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Great playing and very good recordings! This really is a bargain.
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Fab quality recording. Bought for my great aunt who is 94 and she plays it all the time. Nice to get all the concertos together.
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Most Helpful Customer Reviews on (beta) HASH(0x94bc5300) out of 5 stars 4 reviews
7 of 7 people found the following review helpful
HASH(0x94be14bc) out of 5 stars Bronfman’s glittering Beethoven cycle 24 July 2015
By P. Adrian - Published on
Verified Purchase
Although I own more than a dozen sets of Beethoven piano concertos complete cycle with greatest pianists of our age - Lupu, Brendel (twice, with Levine and Rattle, respectively), Andsnes, Pollini, Perahia, Buchbinder, Kissin,… I decided to get Bronfman’s recordings primarily not for comparing his version with the above mentioned ones, but for the qualities I recognize in Bronfman’s playing. Called in the business “Mr. Fortissimo”, Bronfman in my opinion displays a varied palette of means to convey whatever in the works he included in his vast repertory. Classical flavors interspersed with romantic outbursts are ingredients that make Beethoven’s music, and especially the five concertos, some of the most beloved works in the piano literature. Their human and musical honesty promote them in the highest esteem of the audiences worldwide. On the other hand, all professional pianists are fond of dealing with these masterpieces, separately or in cycles. The reason is just as simple as they give rise to the most spectacular pianistic means in the arsenal of the soloist and put into question his or her musical insights. It is very difficult to bring something new and valuable in this realm, yet at the same time each important interpretation brings to light some fresh ideas, some virgin paths to be followed.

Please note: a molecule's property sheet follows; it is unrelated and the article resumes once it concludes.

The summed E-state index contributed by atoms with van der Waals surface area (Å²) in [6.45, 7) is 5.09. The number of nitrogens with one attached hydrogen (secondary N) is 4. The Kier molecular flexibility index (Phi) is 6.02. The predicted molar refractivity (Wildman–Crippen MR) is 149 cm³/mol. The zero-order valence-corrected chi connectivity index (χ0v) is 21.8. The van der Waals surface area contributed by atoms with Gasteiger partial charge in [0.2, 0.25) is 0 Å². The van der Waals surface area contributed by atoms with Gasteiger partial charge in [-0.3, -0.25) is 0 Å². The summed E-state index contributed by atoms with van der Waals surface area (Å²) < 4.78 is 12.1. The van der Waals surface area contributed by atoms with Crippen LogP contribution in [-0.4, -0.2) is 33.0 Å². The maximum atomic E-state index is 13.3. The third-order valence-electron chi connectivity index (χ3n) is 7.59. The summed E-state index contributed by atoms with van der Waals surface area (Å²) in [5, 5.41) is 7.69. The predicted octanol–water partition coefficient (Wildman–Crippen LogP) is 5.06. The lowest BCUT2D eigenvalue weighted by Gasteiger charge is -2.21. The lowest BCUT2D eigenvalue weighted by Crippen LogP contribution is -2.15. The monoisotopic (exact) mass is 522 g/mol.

Despite his nickname, Yefim Bronfman knows here to differentiate the minutest nuances, enjoys soaring in median movements of the concertos, lets his fabulous finger work develop properly in the virtuosic passages but contrasts his bravura with lyrical oasis – see for instance the dream-like Adagio un poco mosso from “Emperor” concerto or the tragic utterance Andante con moto (from the Fourth concerto. . A major role in showcasing the soloist plays the wonderful Tonhalle Zurich orchestra under his former chief conductor David Zinman. I congratulate the artists also for including Choral fantasy n their Beethoven concertante integral committed to disc. It is a work of a particular charm, a quintessential precursor of the IXth symphony to come in Titan’s output...